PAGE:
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Secretary Bryson Meets with Business Leaders in Virginia, Highlighting Manufacturing Priorities

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Secretary Bryson tours Paramount Sleep in Norfolk, VA with Richard Diamonstein, President of their Commercial Division

Today, a day after attending the president’s State of the Union address, Secretary Bryson had the opportunity to tour Paramount Sleep, a family-owned mattress factory, and meet with local business leaders in Norfolk, Virginia to talk about manufacturing and how the Commerce Department can help businesses build products here and sell them everywhere.

Like many other businesses across the country, Paramount Sleep was hit by the recent recession–but they pressed on. Today, they manufacture high-end products using about 90% U.S. content. They have been an anchor in the community for three generations.

Many of the businesses in Norfolk have followed a similar path, and people throughout America have created companies like this that are “built to last.” As the president said last night, it’s now time for us to ensure that the American economy as a whole is also “built to last.”

The question now is: How do we keep moving forward to build an economy that creates jobs and supports a strong middle class–both in the short and long term? As the president said last night, “our blueprint begins with American manufacturing.” Today, over 11 million Americans have manufacturing jobs. Over the last two years, manufacturing has added more than 330,000 jobs, the strongest jump since the 1990s.

Commerce is building on that momentum by focusing its efforts specifically on advanced manufacturing, recently creating a national office to coordinate government-wide efforts with private sector and university partners. And companies like Paramount are poised to become powerhouses of American manufacturing. Paramount mattresses are Made in America, using domestic suppliers almost exclusively. Recently, they have been working with our Commercial Service officers to sell their products in China.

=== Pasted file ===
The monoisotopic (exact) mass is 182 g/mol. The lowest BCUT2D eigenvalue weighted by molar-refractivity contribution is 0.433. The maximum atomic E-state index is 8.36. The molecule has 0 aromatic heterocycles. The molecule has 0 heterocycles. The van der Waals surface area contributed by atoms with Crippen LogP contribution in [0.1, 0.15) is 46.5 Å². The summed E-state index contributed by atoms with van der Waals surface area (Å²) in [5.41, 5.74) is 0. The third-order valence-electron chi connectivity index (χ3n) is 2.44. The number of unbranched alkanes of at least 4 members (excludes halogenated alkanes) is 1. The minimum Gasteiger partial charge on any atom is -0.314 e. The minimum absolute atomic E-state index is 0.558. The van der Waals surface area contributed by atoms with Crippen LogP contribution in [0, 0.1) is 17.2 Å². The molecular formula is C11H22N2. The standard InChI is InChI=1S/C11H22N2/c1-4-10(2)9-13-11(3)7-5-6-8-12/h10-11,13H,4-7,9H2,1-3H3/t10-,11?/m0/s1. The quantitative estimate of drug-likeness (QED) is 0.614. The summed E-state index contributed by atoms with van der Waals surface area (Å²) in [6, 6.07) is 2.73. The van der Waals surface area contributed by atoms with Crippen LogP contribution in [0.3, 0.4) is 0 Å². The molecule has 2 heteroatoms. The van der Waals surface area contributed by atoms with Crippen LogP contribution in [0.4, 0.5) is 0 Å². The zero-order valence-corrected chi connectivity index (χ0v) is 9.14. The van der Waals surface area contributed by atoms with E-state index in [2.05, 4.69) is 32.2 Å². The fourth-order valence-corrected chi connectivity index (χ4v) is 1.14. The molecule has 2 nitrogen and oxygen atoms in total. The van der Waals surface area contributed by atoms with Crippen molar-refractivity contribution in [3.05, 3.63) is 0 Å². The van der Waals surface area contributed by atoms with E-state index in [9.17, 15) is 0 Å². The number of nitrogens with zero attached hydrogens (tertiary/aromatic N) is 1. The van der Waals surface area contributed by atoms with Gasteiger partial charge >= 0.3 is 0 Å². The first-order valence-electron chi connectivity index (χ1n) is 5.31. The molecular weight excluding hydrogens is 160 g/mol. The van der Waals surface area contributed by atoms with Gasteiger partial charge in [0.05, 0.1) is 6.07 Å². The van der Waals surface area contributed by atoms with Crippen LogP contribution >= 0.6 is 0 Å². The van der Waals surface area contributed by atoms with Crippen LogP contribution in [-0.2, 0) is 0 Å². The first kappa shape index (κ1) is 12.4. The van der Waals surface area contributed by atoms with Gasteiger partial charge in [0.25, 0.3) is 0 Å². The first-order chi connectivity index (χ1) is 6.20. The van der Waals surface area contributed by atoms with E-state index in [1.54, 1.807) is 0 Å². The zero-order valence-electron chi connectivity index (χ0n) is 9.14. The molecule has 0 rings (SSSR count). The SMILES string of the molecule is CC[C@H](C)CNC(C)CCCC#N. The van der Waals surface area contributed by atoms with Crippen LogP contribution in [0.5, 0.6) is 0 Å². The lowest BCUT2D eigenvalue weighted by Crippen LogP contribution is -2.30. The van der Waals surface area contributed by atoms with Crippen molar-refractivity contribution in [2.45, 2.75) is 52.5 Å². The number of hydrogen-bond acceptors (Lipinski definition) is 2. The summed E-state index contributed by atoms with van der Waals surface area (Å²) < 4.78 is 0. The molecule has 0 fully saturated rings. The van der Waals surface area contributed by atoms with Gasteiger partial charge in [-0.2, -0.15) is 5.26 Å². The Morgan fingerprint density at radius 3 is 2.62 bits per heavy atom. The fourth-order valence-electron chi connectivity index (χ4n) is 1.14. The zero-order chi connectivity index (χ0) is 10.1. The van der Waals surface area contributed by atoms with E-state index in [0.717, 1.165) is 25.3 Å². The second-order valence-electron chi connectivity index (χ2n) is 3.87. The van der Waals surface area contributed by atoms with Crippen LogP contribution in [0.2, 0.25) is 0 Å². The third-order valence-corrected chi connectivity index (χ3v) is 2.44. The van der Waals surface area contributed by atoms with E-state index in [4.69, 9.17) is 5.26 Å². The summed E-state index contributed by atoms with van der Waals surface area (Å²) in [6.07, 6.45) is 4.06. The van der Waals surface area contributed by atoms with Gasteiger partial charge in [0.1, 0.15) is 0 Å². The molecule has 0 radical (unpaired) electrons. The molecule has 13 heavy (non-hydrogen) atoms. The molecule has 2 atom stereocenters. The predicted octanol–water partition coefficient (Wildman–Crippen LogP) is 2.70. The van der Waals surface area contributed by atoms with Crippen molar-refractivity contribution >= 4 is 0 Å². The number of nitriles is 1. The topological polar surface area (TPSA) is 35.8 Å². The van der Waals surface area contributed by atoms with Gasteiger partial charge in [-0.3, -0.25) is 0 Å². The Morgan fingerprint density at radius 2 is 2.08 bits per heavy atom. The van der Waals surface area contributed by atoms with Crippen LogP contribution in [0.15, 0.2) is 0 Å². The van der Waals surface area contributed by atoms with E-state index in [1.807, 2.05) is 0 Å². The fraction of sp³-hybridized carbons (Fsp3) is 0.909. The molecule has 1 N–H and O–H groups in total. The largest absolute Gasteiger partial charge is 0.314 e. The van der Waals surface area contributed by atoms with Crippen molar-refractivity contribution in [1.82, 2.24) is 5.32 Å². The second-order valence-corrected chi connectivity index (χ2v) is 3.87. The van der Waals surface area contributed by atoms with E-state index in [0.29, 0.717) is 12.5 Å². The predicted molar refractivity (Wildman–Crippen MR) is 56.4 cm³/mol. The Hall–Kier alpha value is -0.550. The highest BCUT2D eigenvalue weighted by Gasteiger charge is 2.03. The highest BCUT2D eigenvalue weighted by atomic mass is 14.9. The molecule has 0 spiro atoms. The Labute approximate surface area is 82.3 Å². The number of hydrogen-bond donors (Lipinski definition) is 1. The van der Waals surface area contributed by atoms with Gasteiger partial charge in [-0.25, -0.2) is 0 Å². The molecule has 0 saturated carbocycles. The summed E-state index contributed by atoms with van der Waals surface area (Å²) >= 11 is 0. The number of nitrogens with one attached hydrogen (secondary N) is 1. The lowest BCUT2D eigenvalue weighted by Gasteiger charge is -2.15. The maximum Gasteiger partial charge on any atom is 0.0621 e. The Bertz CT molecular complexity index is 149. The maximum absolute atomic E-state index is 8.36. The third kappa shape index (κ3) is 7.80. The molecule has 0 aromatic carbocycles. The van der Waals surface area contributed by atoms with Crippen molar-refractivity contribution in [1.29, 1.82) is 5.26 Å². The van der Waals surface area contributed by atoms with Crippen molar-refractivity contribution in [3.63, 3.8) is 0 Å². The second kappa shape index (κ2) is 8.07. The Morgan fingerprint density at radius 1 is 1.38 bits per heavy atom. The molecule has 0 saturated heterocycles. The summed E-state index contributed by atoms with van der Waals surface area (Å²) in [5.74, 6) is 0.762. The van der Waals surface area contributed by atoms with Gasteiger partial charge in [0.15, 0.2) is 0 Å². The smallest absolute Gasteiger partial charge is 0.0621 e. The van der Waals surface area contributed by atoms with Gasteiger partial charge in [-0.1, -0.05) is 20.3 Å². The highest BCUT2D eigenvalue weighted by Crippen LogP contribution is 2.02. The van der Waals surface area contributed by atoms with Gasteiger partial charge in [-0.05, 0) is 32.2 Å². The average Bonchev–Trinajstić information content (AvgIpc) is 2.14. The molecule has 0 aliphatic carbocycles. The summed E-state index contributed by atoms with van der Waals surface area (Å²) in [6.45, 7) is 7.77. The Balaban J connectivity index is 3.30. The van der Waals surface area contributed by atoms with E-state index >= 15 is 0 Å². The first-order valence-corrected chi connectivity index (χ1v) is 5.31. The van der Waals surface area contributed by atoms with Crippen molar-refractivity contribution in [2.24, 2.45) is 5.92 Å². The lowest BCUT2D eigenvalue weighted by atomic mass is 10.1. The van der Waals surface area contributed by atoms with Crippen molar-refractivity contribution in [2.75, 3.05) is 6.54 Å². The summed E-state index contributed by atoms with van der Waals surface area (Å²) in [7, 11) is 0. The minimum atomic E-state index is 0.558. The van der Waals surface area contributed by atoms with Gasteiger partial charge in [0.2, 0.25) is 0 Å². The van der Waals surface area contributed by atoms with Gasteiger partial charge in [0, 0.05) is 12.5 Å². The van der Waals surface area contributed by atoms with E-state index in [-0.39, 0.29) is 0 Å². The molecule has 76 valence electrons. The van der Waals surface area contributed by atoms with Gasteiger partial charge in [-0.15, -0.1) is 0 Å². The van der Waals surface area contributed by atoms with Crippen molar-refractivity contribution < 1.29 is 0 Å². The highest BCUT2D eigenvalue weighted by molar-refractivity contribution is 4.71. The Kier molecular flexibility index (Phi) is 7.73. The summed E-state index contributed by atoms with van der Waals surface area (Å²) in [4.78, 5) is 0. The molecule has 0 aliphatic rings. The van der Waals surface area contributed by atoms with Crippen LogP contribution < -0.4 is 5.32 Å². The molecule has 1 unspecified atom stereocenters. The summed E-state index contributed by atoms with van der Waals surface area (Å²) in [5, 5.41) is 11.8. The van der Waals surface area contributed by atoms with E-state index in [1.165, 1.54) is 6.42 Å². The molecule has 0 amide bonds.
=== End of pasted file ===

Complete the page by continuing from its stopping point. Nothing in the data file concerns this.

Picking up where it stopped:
Commerce is more focused than ever on helping business owners finance their export activities, build relationships abroad and reduce unfair trade barriers to selling their products. This includes a new Trade Enforcement Unit that will investigate unfair practices, strengthen IP protections and create a more level playing field for American businesses.

Commerce is dedicated to helping American businesses build on their double-digit percentage growth in exports these past two years to reach the President’s goal of doubling U.S. exports by 2014. This is crucial, because 95 percent of the world’s customers live outside our borders, but only 1 percent of our businesses export.

Both U.S. and foreign business owners are seeing the value of investing in American workers, American manufacturing and American supply chains. That’s a powerful trend that should be accelerated. Because when Americans have more opportunities to build strong businesses and create good jobs, we really will have an economy that’s “built to last.”

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